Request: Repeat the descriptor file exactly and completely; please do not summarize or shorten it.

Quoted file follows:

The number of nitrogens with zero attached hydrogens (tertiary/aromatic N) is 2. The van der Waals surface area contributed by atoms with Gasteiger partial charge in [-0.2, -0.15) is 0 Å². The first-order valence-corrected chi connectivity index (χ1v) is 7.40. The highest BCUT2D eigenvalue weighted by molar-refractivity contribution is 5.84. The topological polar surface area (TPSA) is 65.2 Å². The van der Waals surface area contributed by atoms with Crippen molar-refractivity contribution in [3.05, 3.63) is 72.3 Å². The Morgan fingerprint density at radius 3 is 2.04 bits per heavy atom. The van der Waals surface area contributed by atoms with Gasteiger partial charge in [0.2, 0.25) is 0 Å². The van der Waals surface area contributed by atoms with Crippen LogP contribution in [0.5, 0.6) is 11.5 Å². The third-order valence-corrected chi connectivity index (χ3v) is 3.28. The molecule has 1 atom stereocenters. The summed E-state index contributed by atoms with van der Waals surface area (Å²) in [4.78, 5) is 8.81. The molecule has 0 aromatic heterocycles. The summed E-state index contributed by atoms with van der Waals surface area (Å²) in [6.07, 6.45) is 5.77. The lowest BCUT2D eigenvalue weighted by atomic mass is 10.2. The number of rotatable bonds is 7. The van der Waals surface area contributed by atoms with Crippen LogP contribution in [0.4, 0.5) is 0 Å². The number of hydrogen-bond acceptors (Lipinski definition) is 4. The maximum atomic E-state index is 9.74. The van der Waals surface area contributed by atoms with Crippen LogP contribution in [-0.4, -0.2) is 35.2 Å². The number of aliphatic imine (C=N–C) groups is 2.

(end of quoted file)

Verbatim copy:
The number of nitrogens with zero attached hydrogens (tertiary/aromatic N) is 2. The van der Waals surface area contributed by atoms with Gasteiger partial charge in [-0.2, -0.15) is 0 Å². The first-order valence-corrected chi connectivity index (χ1v) is 7.40. The highest BCUT2D eigenvalue weighted by molar-refractivity contribution is 5.84. The topological polar surface area (TPSA) is 65.2 Å². The van der Waals surface area contributed by atoms with Crippen molar-refractivity contribution in [3.05, 3.63) is 72.3 Å². The Morgan fingerprint density at radius 3 is 2.04 bits per heavy atom. The van der Waals surface area contributed by atoms with Gasteiger partial charge in [0.2, 0.25) is 0 Å². The van der Waals surface area contributed by atoms with Crippen LogP contribution in [0.5, 0.6) is 11.5 Å². The third-order valence-corrected chi connectivity index (χ3v) is 3.28. The molecule has 1 atom stereocenters. The summed E-state index contributed by atoms with van der Waals surface area (Å²) in [4.78, 5) is 8.81. The molecule has 0 aromatic heterocycles. The summed E-state index contributed by atoms with van der Waals surface area (Å²) in [6.07, 6.45) is 5.77. The lowest BCUT2D eigenvalue weighted by atomic mass is 10.2. The number of rotatable bonds is 7. The van der Waals surface area contributed by atoms with Crippen LogP contribution in [0.4, 0.5) is 0 Å². The number of hydrogen-bond acceptors (Lipinski definition) is 4. The maximum atomic E-state index is 9.74. The van der Waals surface area contributed by atoms with Crippen LogP contribution in [-0.4, -0.2) is 35.2 Å². The number of aliphatic imine (C=N–C) groups is 2.